The tradition-rich game of baseball got a significant overhaul this week as a professional league made history by introducing "robot" umpires to the diamond.

The Atlantic League of Professional Baseball, an eight-team league with clubs on the East Coast and a singular Texas squad, introduced the concept during it's All-Star game on Wednesday.

Though the technology is being touted as a robot umpire, the concept doesn't involve a robot at all, the York Daily Record reports. The system involves TrackMan software, which uses a radar system to determine balls and strikes.  For the call to get down to field level, the umpire behind the plate carries an iPhone connected to its own wireless network and wears a wireless earpiece so he can hear what TrackMan calls each pitch. 

According to the Record, TrackMan measures each batter's height and develops a strike zone based on that information. Pitches are also tracked with a Doppler radar screen that is mounted above home plate.

Pitch Mitch Atkins, who plays for the York Revolution - the squad which hosted the All-Star Game - was the first to face the new technology.

"Some of the pitches they call strikes (now) don't look like strikes. It looks like a ball and TrackMan calls it a strike. It's just different. Every pitch I've thrown (high in the strike zone) has been a ball my whole career, since I was 6 years old until now. It's different to see them called a strike," Atkins told the Record.

"I like the human umpire, but I've been playing a long time. I'm old school."

The Atlantic League plans to use the system in the back half of its 140-game season, an implementation that is part of an agreement with Major League Baseball, The Washington Post said.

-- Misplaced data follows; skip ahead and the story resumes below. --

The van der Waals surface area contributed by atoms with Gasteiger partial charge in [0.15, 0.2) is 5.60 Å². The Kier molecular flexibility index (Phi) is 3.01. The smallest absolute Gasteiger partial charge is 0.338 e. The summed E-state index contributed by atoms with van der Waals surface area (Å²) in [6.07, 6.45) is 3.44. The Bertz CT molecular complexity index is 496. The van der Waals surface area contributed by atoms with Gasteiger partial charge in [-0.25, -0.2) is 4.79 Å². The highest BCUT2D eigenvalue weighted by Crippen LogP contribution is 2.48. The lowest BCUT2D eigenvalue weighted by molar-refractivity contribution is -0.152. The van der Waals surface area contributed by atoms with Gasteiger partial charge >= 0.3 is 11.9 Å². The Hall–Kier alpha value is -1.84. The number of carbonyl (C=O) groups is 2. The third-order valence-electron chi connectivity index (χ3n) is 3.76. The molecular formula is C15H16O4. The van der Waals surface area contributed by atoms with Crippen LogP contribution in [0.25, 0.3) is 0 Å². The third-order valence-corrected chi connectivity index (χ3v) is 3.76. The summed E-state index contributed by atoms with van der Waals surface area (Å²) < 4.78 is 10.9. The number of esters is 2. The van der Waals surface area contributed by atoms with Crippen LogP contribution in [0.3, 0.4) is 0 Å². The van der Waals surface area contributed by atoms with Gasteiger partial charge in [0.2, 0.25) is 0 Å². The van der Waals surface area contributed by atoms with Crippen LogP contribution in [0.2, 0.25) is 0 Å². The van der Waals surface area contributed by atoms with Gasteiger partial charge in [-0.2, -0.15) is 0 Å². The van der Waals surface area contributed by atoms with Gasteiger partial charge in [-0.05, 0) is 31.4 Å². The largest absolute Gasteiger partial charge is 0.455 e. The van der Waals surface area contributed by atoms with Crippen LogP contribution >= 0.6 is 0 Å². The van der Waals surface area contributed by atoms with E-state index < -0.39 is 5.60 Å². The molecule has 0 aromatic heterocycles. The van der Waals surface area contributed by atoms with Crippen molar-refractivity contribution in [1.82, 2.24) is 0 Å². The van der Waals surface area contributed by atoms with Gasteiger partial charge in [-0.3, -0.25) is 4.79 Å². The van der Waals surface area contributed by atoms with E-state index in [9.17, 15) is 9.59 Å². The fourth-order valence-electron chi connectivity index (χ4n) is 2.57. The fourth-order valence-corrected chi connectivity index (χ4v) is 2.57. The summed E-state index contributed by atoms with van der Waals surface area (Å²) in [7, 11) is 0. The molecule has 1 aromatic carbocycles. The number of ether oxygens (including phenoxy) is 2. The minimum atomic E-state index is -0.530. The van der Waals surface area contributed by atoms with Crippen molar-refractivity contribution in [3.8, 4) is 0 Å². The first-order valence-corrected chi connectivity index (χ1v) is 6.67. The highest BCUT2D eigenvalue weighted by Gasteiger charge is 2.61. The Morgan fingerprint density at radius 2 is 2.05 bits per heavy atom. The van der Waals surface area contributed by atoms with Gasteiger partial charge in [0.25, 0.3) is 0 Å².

The experiment is a three-year deal that includes TrackMan, increase the size of bases from the tradition 15-by-15 to 18-by-18, banning mound visits and a three-batter minimum for pitchers entering a game, among other rule changes. In a trade for the rule changes, the MLB agreed to scout more players from the Atlantic League and provide better scouting equipment, the Post said.

"I have seen this coming. It's inevitable. The game is changing. Baseball needs to speed up to keep up with the world. And if you want to be on board with this, you have to keep up. The game is bigger than you, bigger than any player," Atlantic League umpire Derek Moccia told the Post.

The goal of using the TrackMan software is ideally to eliminate arguments about balls and strikes. However, the Record said Brian deBrauwere, the umpire behind the plate during Tuesday's All-Star Game, had to revert to calling pitches when the software malfunctioned for a half-inning.   

Umpires will remain responsible for making other calls on the field, including foul tips, check swings and plays at the plate.

"We want to get it right. So if this helps the game and the officiating of the game, that's what we're here for," deBrauwere told the Record. "Yeah, it takes something out of the umpire's hands, but it places additional focus on other things we're responsible for. Every other decision we have to make will now be magnified. Every check swing, every fair-foul, every safe or out will be even more important now."

When the agreement between the two leagues ends, it is possible that the MLB could institute some or all of the changes across league teams. However, it is unknown what the parameters for making those decisions would be.

DeBrauwere and others told the Record that TrackMan tends to create a strike zone higher than what umpires would call and that players are used to, while also regularly eliminating the outside corners and calling those pitches balls.

"If you ask a baseball purist, they'll hate it," deBrauwere told the newspaper. "They love the manager coming out of the dugout and yelling at the home plate umpire. They love the hitter telling the umpire he's wrong after he strikes out. This system will completely change all that."

Related Articles